Toxicology: Chemical- Biological Interactions
Toxicology the science of poisons toxins concerned with the chemical nature of poisonous substances and their adverse effects in biological systems are a complex, interdisciplinary subject, straddling the fields of chemistry, biology, pharmacology, medicine, genetics, economics, and law. Various sub disciplines within toxicology include Aquatic toxicology, Chemical toxicology, Ecotoxicology, Environmental toxicology, Forensic toxicology, and Medical toxicology, Toxicogenomics, Toxicon, Occupational toxicology, Regulatory toxicology.
Toxicology is highly eclectic science and human activity contributing to a broad spectrum of other sciences and human activities. Molecular biology, in the last two decades has contributed to dramatic advances in toxicology. Toxicology significantly contributes in the aspects of medicine as forensic medicine, pharmacy and pharmacology, public health, and industrial hygiene and in a most important way to veterinary medicine agriculture as the development and safe use of agricultural chemicals. Toxicology research spans an array of topics ranging from the molecular to population level consequences of toxicant exposure. NTP (National Toxicological Programmed) has a broad mandate to provide toxicological characterizations for chemicals and agents of public health concern and strives to balance the selection of chemicals for study. This has resulted in a diverse research program, with emphasis on synthetic industrial chemicals, pesticides, various pharmaceuticals, and food additives. In general, these initiatives are broad-based and include various health-related end points. The goal of toxicity assessment is to identify adverse effects of a substance which depend on two main factors: i) routes of exposure (oral, inhalation, or dermal) and ii) dose (duration and concentration of exposure). To explore dose, substances are tested in both acute and chronic models. Generally, different sets of experiments are conducted to determine whether a substance causes cancer and to examine other forms of toxicity. Clearly, toxicology is preeminently an applied science which has been dedicated to the enhancement of the quality of life and the protection of the environment. In recent decades the field of toxicology has expanded enormously, and has brought a change from a primarily descriptive science to one which utilizes an extensive range of methodology to study the mechanisms involved in toxic events.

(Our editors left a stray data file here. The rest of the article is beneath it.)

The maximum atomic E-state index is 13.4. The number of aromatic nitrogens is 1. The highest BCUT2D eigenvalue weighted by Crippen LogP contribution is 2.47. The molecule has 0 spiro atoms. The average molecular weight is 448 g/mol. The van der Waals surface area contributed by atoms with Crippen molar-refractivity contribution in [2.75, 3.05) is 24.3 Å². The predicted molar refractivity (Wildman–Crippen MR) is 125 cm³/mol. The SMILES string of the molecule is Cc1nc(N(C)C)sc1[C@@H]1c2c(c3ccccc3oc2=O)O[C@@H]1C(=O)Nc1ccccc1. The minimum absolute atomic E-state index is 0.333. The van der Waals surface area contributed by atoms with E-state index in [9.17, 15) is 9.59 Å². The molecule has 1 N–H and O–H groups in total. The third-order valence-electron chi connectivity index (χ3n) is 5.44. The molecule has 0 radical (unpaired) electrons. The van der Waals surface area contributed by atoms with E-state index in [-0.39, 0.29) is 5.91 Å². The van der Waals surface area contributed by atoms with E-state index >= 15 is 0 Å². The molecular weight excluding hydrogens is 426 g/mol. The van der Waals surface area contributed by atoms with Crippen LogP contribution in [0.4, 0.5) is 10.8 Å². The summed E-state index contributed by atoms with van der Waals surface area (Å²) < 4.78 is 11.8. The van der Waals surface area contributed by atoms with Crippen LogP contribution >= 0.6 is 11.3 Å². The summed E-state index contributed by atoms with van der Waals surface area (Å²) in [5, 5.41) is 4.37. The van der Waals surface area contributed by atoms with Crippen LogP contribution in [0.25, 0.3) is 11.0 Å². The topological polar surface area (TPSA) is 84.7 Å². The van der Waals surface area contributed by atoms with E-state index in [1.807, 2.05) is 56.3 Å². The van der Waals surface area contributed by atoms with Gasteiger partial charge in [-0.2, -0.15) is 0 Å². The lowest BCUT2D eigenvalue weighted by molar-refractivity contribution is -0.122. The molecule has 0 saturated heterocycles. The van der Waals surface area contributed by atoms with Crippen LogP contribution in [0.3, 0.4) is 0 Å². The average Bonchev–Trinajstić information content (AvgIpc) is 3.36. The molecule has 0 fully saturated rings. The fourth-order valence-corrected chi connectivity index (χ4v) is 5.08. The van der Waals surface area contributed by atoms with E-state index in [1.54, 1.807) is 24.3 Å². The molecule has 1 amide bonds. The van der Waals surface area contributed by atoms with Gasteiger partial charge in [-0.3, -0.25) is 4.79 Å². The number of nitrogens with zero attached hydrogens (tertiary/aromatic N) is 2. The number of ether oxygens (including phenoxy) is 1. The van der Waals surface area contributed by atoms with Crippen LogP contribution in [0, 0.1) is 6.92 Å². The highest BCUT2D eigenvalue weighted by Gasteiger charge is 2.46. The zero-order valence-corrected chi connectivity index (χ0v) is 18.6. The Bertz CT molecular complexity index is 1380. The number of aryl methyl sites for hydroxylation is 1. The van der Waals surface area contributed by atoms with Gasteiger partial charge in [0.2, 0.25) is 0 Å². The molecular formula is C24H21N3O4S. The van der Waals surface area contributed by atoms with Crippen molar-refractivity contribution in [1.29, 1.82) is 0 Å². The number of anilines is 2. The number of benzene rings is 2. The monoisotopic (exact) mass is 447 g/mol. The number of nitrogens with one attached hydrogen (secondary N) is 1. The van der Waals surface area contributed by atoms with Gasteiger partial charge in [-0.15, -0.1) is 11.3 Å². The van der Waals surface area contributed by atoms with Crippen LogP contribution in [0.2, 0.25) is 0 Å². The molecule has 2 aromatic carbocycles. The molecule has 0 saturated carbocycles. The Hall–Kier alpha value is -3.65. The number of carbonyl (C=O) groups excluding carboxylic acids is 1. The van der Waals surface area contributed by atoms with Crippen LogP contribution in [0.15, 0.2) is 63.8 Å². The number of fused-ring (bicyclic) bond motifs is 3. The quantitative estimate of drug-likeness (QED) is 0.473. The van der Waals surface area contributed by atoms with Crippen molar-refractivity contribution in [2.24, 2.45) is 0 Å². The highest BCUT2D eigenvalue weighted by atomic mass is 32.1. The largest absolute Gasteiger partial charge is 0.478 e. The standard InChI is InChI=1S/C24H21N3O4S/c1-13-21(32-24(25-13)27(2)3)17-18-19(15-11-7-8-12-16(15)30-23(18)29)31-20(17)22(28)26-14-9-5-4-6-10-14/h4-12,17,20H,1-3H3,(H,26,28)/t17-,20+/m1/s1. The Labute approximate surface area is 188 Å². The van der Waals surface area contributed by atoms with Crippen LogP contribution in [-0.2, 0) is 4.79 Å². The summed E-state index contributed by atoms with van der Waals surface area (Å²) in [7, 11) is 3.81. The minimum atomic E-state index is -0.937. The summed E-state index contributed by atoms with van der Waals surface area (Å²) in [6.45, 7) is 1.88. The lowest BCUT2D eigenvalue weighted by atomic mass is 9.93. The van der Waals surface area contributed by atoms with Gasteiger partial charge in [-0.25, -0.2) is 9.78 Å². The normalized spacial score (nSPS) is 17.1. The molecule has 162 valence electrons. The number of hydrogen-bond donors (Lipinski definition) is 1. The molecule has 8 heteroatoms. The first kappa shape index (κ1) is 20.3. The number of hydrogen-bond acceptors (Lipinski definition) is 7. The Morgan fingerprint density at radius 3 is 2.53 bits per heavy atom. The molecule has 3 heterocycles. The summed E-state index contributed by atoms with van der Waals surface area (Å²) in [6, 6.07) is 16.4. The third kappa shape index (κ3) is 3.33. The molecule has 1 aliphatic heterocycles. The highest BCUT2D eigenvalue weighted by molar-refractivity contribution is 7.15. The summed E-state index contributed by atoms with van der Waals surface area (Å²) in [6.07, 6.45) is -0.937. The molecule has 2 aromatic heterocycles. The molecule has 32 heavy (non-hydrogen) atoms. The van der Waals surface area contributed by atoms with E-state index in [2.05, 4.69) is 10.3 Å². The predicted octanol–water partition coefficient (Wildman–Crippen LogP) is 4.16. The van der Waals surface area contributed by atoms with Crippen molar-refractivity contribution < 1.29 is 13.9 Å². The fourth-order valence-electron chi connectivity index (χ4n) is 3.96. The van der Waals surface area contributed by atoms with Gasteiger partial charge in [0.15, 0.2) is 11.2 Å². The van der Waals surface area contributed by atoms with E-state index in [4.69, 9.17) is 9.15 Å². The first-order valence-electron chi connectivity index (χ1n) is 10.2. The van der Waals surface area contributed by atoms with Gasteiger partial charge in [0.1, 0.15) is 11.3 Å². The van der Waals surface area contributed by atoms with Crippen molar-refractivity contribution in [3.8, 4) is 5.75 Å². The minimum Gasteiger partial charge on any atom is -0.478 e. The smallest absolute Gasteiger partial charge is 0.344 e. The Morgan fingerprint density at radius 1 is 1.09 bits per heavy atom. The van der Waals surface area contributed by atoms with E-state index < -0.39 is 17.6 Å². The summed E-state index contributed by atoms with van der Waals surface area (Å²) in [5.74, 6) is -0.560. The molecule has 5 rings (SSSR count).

By:- Ms. Ishanjali
Assistant Professor,Department of Chemistry
Uttaranchal (P.G.) College of Biomedical Sciences and Hospital